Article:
The application need not be expressed in money terms; quantification is optional rather than mandatory.
  4. Entitlement to heads of loss and expense claim would not be lost because some of the loss details were not provided. The contractor only has to submit details 'reasonably necessary' for the ascertainment of the loss or expense. It is not necessary to submit all backup accounting information, where the contractual provision does not ask for it, as here. An offer to allow inspection of records by Architect or Quantity Surveyor could be enough for these purposes.
  5. The judge was unwilling to construe the claims procedure strictly against the contractor, given that the grounds for the claims depended on the fault or risk of the employer. The judge did not accept as essential a long list of items proposed by the defendant's expert as standard in every case.

    He regarded this as akin to saying that every conceivable detail must be provided and all evidence deployed; the requirement was only for 'such are reasonably necessary'. In this case, there was a very detailed breakdown of preliminary activities, including site staffing, temporary accommodation, telephones, site labour, temporary services and various sundries with rates or prices individually shown and loss and expense for preliminary items could be valued by reference to these.
  6. The judge rejected the defence view of what is meant by 'ascertain' in the context of a loss and expense claim, preferring the meaning 'to determine or discover definitely or, more archaically, with certainty'.

    Ascertainment would not necessarily require a large amount of detail or supporting documentation; the contractor is not required to prove its claim 'beyond all reasonable doubt' which would not be a sensible or commercial interpretation of the contract provision.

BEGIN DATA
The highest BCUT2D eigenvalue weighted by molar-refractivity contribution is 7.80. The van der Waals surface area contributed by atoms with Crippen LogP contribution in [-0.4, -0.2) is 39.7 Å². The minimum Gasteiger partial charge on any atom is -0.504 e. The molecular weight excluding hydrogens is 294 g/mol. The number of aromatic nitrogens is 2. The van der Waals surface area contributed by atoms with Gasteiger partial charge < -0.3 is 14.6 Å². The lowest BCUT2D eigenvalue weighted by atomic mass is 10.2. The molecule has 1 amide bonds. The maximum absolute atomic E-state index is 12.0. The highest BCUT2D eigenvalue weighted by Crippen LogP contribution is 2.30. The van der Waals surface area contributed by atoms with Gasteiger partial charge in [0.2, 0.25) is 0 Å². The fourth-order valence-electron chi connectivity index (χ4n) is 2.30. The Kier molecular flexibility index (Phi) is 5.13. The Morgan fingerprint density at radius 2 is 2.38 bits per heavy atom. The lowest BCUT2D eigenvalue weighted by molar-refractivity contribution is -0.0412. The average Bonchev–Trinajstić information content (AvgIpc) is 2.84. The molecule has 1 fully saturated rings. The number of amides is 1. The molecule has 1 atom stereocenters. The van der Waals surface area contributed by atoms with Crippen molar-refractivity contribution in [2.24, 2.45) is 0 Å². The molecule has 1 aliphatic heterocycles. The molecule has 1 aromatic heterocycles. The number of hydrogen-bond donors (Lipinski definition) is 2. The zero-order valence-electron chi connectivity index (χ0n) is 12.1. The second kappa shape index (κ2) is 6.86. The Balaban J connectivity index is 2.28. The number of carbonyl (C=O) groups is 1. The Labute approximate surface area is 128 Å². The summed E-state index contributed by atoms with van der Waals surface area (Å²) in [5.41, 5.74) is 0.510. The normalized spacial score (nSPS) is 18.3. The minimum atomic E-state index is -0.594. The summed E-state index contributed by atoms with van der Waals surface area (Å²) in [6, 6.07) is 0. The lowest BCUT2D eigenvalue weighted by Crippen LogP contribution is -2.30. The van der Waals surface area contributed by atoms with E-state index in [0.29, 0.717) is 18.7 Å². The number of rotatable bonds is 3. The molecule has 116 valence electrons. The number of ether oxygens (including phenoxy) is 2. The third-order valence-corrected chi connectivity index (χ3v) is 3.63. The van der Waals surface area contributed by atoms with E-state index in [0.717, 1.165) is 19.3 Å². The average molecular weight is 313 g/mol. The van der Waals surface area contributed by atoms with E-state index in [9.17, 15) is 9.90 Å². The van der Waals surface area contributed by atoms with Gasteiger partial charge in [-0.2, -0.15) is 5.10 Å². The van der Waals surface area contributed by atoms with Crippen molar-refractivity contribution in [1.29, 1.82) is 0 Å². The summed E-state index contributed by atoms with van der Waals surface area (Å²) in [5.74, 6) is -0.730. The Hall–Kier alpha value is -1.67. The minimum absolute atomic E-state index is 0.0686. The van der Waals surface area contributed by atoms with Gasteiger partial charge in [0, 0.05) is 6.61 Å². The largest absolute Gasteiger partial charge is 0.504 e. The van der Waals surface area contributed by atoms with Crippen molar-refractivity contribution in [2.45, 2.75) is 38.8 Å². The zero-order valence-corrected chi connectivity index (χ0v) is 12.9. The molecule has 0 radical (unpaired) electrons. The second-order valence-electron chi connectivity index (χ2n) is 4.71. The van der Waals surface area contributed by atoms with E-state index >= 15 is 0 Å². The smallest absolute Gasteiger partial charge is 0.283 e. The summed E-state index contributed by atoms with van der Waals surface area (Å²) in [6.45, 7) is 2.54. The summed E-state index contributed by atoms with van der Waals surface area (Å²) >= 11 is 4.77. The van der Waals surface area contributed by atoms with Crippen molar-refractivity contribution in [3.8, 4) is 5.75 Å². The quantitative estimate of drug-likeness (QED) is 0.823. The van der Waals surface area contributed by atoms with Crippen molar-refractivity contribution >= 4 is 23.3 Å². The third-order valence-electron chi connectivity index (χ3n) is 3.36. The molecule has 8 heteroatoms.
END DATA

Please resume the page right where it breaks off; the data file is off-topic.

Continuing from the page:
The fact that the Architect/Quantity Surveyor has to be put into a position to be satisfied that all or some of the loss and expense is likely to be or has been incurred does not mean that they have to be 'certain' in that sense: ultimately, a tribunal will decide the issue on the balance of probabilities.

It is worth noting, as an aside, the judge's view that claim preparation costs could 'in principle' be a valid head of loss and expense, a point on which considerable doubt has existed.

Global claims

The defendants contended that WLC's claim for preliminary costs was a 'global' claim and thus not recoverable.

This resulted in the judge considering the well-known case law on the subject from Crosby v Portland UDC (1967) 5 BLR 121 to John Doyle Construction v Laing Management (2004) Scot CSOH 141 and Petromec v Petroleo Brasilerio [2007] EWCA Civ 1371.

The judge warned that care was needed in utilising the expressions 'global' or 'total' cost claims.

Some of the cases, like Wharf Properties v Eric Cumine {1988] 45 BLR 72, concerned linking actual delay and the causes of delay; simply because a contractor claims all costs which it has not yet been paid does not make the claim a 'global' or 'total' cost claim.

What is commonly referred to as a 'global' claim is a contractor's claim which identifies numerous potential or actual causes of delay and/or disruption, a total cost on the job, a net payment from the employer and a claim for the balance between costs and payment attributed, without more and by inference, to the causes of delay and disruption relied on.

The judge was wholly unconvinced that WLC's claim could be categorised as 'global'. His analysis and conclusions on global cost claims are of considerable interest more generally. They were as follows:

  1. Claims by contractors for delay and disruption related loss must be proved as a matter of fact. The contractor has to demonstrate on a balance of probabilities three elements: